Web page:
What happened then, in both cases, is that the hardcore activists fell aside (or at least out of press coverage) in favor of those arguing for moderation in the pursuit of Power. We are now reaping the results of those choices.
The Radical Remnant of the New Left and of the New Libertarians remained, not all of them on sabbatical or underground. In the press, New Leftists appeared in The Nation, Z, and
Thus, Christopher Hitchens, Carl Oglesby, Alexander Cockburn, Jon Rappoport, and Noam Chomsky from the New Left are aware of and interact with New Libertarians (or Left Libertarians) such as Samuel Edward Konkin III, Jeff Riggenbach, Jeff Hummel, E. Scott Royce, David Rosinger, and, the Daddy of us all, the late Karl Hess.
But why rebuild a Movement of the Libertarian Left now?
Well, what better time than now, when the opportunities for reversing the snowballing statism of the past century is so great? Leviathan is dying, and signs of it are everywhere: the collapse of the
Our job now is to hasten the death of the State.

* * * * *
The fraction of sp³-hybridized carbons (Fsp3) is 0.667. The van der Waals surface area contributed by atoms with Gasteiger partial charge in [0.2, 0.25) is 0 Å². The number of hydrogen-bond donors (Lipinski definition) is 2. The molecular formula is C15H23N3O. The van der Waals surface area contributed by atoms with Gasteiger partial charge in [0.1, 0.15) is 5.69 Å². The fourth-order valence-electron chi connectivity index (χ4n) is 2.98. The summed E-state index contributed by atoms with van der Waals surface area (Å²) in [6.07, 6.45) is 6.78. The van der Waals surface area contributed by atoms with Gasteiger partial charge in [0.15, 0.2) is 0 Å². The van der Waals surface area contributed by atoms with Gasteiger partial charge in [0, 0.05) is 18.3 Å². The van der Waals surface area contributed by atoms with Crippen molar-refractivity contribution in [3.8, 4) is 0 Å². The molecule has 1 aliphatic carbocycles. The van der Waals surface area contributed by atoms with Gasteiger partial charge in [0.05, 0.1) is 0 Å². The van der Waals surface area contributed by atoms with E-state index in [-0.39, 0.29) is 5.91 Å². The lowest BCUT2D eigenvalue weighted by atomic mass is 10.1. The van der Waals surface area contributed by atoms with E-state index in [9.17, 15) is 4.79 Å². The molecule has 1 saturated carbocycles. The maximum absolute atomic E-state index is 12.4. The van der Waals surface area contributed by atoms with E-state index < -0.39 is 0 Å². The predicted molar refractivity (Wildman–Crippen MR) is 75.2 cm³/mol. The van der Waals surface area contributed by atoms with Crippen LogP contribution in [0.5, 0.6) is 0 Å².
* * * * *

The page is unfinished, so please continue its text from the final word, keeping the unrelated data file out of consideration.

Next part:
In the short-term, we should work on specific goals in concert with both Left and Libertarian groups. There is no party-line. Disagreement is always “permitted.” Anyone may reject any suggested project or suggest the next. Strategists and tacticians sell their services and are only as good as their last sale. There are no leaders. Freedom in action follows from freedom in theory.
In the medium-range, we should build a New Libertarian Alliance (Revolutionary Agorist Cadre) of defenders of the Counter-Economy (the underground free market, aka “grey” and “black” market). The State “withers away” as each individual secedes from the statist society and goes counter-economic.
In the long-range, the Counter-Economy will overwhelm State Capitalism and State Socialism to produce a society based on voluntary interaction with a minimal amount of self-defense needed, which can be handled by ordinary market facilities. This society of free trade in goods and values is the agora.
The death of politics, heralded by Karl Hess more than 30 years ago and illustrated so beautifully by Election 2000 and the steadily growing nonvoting majority, eliminates the monopoly of legitimized coercion (the State). A stateless society is anarchy.
Our long-term politico-economic goals are summed up in our slogan: